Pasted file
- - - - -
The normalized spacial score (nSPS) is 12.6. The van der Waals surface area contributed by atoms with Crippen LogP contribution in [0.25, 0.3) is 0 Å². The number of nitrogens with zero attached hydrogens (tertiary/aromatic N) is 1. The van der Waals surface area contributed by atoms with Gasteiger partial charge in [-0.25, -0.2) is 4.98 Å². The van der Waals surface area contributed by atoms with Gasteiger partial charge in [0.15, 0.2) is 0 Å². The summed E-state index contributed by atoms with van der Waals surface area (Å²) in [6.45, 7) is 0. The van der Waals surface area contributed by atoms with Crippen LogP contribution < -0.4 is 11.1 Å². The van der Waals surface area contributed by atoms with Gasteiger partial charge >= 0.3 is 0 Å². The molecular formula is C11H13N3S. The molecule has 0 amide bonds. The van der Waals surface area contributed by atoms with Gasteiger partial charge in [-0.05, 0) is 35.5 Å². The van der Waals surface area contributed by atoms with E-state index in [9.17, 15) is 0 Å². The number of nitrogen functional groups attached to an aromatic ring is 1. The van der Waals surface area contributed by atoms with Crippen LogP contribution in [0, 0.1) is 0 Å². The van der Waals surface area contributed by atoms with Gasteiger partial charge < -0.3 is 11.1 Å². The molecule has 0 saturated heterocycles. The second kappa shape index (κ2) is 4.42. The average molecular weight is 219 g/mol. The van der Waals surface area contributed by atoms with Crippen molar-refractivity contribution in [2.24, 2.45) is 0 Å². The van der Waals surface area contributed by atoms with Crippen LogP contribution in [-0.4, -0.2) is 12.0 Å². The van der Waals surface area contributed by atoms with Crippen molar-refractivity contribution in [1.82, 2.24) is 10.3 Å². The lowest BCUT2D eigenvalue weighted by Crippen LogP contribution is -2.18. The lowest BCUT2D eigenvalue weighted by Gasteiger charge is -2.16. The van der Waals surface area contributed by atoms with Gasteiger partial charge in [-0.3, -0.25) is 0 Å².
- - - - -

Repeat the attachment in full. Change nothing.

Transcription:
The normalized spacial score (nSPS) is 12.6. The van der Waals surface area contributed by atoms with Crippen LogP contribution in [0.25, 0.3) is 0 Å². The number of nitrogens with zero attached hydrogens (tertiary/aromatic N) is 1. The van der Waals surface area contributed by atoms with Gasteiger partial charge in [-0.25, -0.2) is 4.98 Å². The van der Waals surface area contributed by atoms with Gasteiger partial charge in [0.15, 0.2) is 0 Å². The summed E-state index contributed by atoms with van der Waals surface area (Å²) in [6.45, 7) is 0. The van der Waals surface area contributed by atoms with Crippen LogP contribution < -0.4 is 11.1 Å². The van der Waals surface area contributed by atoms with Gasteiger partial charge >= 0.3 is 0 Å². The molecular formula is C11H13N3S. The molecule has 0 amide bonds. The van der Waals surface area contributed by atoms with Gasteiger partial charge in [-0.05, 0) is 35.5 Å². The van der Waals surface area contributed by atoms with E-state index in [9.17, 15) is 0 Å². The number of nitrogen functional groups attached to an aromatic ring is 1. The van der Waals surface area contributed by atoms with Crippen LogP contribution in [0, 0.1) is 0 Å². The van der Waals surface area contributed by atoms with Gasteiger partial charge < -0.3 is 11.1 Å². The molecule has 0 saturated heterocycles. The second kappa shape index (κ2) is 4.42. The average molecular weight is 219 g/mol. The van der Waals surface area contributed by atoms with Crippen molar-refractivity contribution in [2.24, 2.45) is 0 Å². The van der Waals surface area contributed by atoms with Crippen LogP contribution in [-0.4, -0.2) is 12.0 Å². The van der Waals surface area contributed by atoms with Crippen molar-refractivity contribution in [1.82, 2.24) is 10.3 Å². The lowest BCUT2D eigenvalue weighted by Crippen LogP contribution is -2.18. The lowest BCUT2D eigenvalue weighted by Gasteiger charge is -2.16. The van der Waals surface area contributed by atoms with Gasteiger partial charge in [-0.3, -0.25) is 0 Å².